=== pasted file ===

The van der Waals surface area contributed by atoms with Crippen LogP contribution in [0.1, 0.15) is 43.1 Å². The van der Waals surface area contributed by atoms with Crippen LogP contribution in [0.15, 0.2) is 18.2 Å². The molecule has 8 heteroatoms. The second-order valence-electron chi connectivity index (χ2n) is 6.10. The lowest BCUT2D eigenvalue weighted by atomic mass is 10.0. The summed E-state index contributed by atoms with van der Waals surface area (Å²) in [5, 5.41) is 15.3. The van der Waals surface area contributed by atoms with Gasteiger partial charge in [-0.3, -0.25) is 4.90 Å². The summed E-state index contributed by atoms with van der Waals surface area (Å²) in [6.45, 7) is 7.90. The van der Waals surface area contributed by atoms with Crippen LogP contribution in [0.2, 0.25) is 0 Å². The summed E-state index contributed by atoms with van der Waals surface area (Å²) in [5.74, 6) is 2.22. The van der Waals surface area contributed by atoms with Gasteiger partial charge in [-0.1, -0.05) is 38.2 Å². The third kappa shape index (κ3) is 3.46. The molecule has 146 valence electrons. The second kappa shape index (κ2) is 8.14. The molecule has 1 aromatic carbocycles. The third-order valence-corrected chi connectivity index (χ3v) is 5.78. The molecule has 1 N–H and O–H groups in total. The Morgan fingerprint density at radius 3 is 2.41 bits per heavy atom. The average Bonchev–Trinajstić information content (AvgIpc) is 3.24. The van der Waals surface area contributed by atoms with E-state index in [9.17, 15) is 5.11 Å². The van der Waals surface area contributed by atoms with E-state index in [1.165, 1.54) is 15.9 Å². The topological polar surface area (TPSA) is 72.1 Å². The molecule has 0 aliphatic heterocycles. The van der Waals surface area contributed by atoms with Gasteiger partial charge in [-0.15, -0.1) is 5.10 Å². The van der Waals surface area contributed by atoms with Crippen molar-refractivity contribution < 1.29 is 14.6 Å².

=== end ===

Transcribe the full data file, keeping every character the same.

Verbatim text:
The van der Waals surface area contributed by atoms with Crippen LogP contribution in [0.1, 0.15) is 43.1 Å². The van der Waals surface area contributed by atoms with Crippen LogP contribution in [0.15, 0.2) is 18.2 Å². The molecule has 8 heteroatoms. The second-order valence-electron chi connectivity index (χ2n) is 6.10. The lowest BCUT2D eigenvalue weighted by atomic mass is 10.0. The summed E-state index contributed by atoms with van der Waals surface area (Å²) in [5, 5.41) is 15.3. The van der Waals surface area contributed by atoms with Gasteiger partial charge in [-0.3, -0.25) is 4.90 Å². The summed E-state index contributed by atoms with van der Waals surface area (Å²) in [6.45, 7) is 7.90. The van der Waals surface area contributed by atoms with Crippen LogP contribution in [0.2, 0.25) is 0 Å². The summed E-state index contributed by atoms with van der Waals surface area (Å²) in [5.74, 6) is 2.22. The van der Waals surface area contributed by atoms with Gasteiger partial charge in [-0.1, -0.05) is 38.2 Å². The third kappa shape index (κ3) is 3.46. The molecule has 146 valence electrons. The second kappa shape index (κ2) is 8.14. The molecule has 1 aromatic carbocycles. The third-order valence-corrected chi connectivity index (χ3v) is 5.78. The molecule has 1 N–H and O–H groups in total. The Morgan fingerprint density at radius 3 is 2.41 bits per heavy atom. The average Bonchev–Trinajstić information content (AvgIpc) is 3.24. The van der Waals surface area contributed by atoms with E-state index in [9.17, 15) is 5.11 Å². The van der Waals surface area contributed by atoms with E-state index in [1.165, 1.54) is 15.9 Å². The topological polar surface area (TPSA) is 72.1 Å². The molecule has 0 aliphatic heterocycles. The van der Waals surface area contributed by atoms with Gasteiger partial charge in [-0.15, -0.1) is 5.10 Å². The van der Waals surface area contributed by atoms with Crippen molar-refractivity contribution < 1.29 is 14.6 Å².